At the same time, Garrett said, “over the last several years, the growth in Gwinnett County’s tax digest has slowed dramatically.” The system’s 19.25 property tax millage rate (excluding debt service) is also near enough to the state’s 20-mill tax rate limit to be an advantage, since the program is weighted to reward systems that first try to tax themselves.

Hence, a big payday.

“Even though we have a large digest, we have at least 50 percent more students that the digest has to fund,” said Rick Cost, the Gwinnett system’s chief financial officer. “Our wealth per student is much less than our metro counterparts [and] continues to decline in relationship to other systems because our student population continues to grow at a rate faster than our tax base.”

Still, neighboring Fulton County over the same time grew by 2,000 students to reach 88,299 — and qualifies for nothing based on the formula. Other core metro systems, such as Cobb County, DeKalb County and the city of Atlanta, saw slight decreases in enrollment but are also feeling the pinch of the recession. They don’t qualify for any money, either. DeKalb officials have asked their local lawmakers to get the ball rolling.

State Rep. Fran Millar (R-Dunwoody), vice chairman of the House Education Committee, sounded cautious about the system’s chances, but he also said he expected to see some kind of bill proposed. “They earn monies and we don’t,” Millar said. But “they’re not going to go out and change it just because DeKalb doesn’t like it.”


Ella Smith said...

Great post! This is what has boiled my blood for some time. Gwinnett needs to go up closer to 20 mil if their is a need. I do not see Gwinnett getting this kind of money. I agree that Dekalb citizens give and give to the pot and get very little back. But when the Lit. Governor is from Gwinnett and attends to run for Governor I do not see this changing.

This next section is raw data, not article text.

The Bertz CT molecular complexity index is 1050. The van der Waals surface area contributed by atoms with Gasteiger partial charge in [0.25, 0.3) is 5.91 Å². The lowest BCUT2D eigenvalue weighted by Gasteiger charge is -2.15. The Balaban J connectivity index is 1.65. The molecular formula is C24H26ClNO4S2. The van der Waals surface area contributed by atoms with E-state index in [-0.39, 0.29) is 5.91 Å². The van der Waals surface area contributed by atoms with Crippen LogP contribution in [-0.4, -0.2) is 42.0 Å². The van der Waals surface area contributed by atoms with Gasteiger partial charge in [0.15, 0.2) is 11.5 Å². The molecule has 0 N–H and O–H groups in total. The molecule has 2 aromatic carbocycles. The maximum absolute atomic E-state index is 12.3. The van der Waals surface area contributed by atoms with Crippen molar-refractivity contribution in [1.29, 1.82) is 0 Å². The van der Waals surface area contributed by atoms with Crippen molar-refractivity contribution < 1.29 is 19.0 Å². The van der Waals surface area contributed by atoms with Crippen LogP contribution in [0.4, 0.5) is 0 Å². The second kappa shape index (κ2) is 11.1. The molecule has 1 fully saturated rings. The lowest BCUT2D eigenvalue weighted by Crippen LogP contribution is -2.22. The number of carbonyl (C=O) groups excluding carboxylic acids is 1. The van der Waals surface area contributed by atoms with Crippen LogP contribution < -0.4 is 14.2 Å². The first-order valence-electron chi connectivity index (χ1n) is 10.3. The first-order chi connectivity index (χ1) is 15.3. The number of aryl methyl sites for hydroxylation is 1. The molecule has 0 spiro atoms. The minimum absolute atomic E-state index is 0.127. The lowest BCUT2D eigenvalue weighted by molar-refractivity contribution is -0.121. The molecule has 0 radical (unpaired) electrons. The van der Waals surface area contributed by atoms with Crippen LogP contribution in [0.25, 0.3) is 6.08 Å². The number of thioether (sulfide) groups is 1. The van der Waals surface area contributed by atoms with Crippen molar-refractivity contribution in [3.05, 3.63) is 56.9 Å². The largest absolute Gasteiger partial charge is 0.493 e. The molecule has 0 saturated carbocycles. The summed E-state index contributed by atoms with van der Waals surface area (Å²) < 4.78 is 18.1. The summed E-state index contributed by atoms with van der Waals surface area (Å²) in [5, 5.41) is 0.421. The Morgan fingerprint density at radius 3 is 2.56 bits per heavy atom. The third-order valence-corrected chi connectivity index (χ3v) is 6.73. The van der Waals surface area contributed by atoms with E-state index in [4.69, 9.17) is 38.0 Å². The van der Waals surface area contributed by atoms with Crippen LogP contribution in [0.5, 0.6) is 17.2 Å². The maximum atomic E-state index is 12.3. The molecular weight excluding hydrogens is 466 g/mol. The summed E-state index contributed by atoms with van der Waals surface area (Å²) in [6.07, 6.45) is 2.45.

Again, great post.

Cerebration said...

I'm glad you shared this article, O&T. We have had many conversations here asking why DeKalb loses out on SO many grants, tax dollars and business support for our schools.

Another recent example comes to us from the Winter 2009 edition of EMORY magazine - highlighting a new program focusing on building healthy teen relationships developed at Emory out of concern over the abusive relationships teens are suffering these days. Sadly, the $1 million grant given to the Jane Fonda Center for Adolescent Reproductive Health of Emory, housed at the Briarcliff Campus - will collaborate with Grady Hospital and ATLANTA PUBLIC SCHOOLS. (Even though they could actually walk over to Druid Hills HS in DeKalb County!)

Cerebration said...

Not to mention, as I posted a long time ago, CLAYTON county received a $1 million to develop and teach black history programs. Many of their teachers used some of the money to travel to and attend the Inauguration.

Cerebration said...

In case you're wondering - here are the basic millage rates for unincorporated DK for 2008 - they are higher for cities within the county

General Opns 7.99
Hospitals 0.84
County Bonds 0.51
Fire 2.54
Special Svcs 2.74
Unic Bonds 1.45